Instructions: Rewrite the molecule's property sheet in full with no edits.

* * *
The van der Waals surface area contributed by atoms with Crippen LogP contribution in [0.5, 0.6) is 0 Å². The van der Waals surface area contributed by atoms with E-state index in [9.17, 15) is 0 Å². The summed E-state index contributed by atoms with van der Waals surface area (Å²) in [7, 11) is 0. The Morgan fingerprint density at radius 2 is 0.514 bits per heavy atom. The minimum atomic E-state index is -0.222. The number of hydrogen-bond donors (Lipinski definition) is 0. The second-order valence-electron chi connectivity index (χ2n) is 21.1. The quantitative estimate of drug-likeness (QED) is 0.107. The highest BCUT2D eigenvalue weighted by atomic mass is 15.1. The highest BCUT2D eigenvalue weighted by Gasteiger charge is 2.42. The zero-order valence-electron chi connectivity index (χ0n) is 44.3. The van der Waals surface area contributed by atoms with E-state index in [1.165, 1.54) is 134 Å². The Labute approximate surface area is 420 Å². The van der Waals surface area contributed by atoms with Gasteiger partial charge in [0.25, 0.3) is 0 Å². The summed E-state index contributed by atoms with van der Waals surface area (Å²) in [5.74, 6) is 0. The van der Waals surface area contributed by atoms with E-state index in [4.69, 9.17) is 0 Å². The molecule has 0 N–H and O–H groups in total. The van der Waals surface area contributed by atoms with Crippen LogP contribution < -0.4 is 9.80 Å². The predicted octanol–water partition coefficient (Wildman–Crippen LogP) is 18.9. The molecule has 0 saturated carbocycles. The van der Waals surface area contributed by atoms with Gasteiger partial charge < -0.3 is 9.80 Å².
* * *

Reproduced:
The van der Waals surface area contributed by atoms with Crippen LogP contribution in [0.5, 0.6) is 0 Å². The van der Waals surface area contributed by atoms with E-state index in [9.17, 15) is 0 Å². The summed E-state index contributed by atoms with van der Waals surface area (Å²) in [7, 11) is 0. The Morgan fingerprint density at radius 2 is 0.514 bits per heavy atom. The minimum atomic E-state index is -0.222. The number of hydrogen-bond donors (Lipinski definition) is 0. The second-order valence-electron chi connectivity index (χ2n) is 21.1. The quantitative estimate of drug-likeness (QED) is 0.107. The highest BCUT2D eigenvalue weighted by atomic mass is 15.1. The highest BCUT2D eigenvalue weighted by Gasteiger charge is 2.42. The zero-order valence-electron chi connectivity index (χ0n) is 44.3. The van der Waals surface area contributed by atoms with E-state index in [1.165, 1.54) is 134 Å². The Labute approximate surface area is 420 Å². The van der Waals surface area contributed by atoms with Gasteiger partial charge in [0.25, 0.3) is 0 Å². The summed E-state index contributed by atoms with van der Waals surface area (Å²) in [5.74, 6) is 0. The van der Waals surface area contributed by atoms with E-state index in [4.69, 9.17) is 0 Å². The molecule has 0 N–H and O–H groups in total. The van der Waals surface area contributed by atoms with Crippen LogP contribution < -0.4 is 9.80 Å². The predicted octanol–water partition coefficient (Wildman–Crippen LogP) is 18.9. The molecule has 0 saturated carbocycles. The van der Waals surface area contributed by atoms with Gasteiger partial charge < -0.3 is 9.80 Å².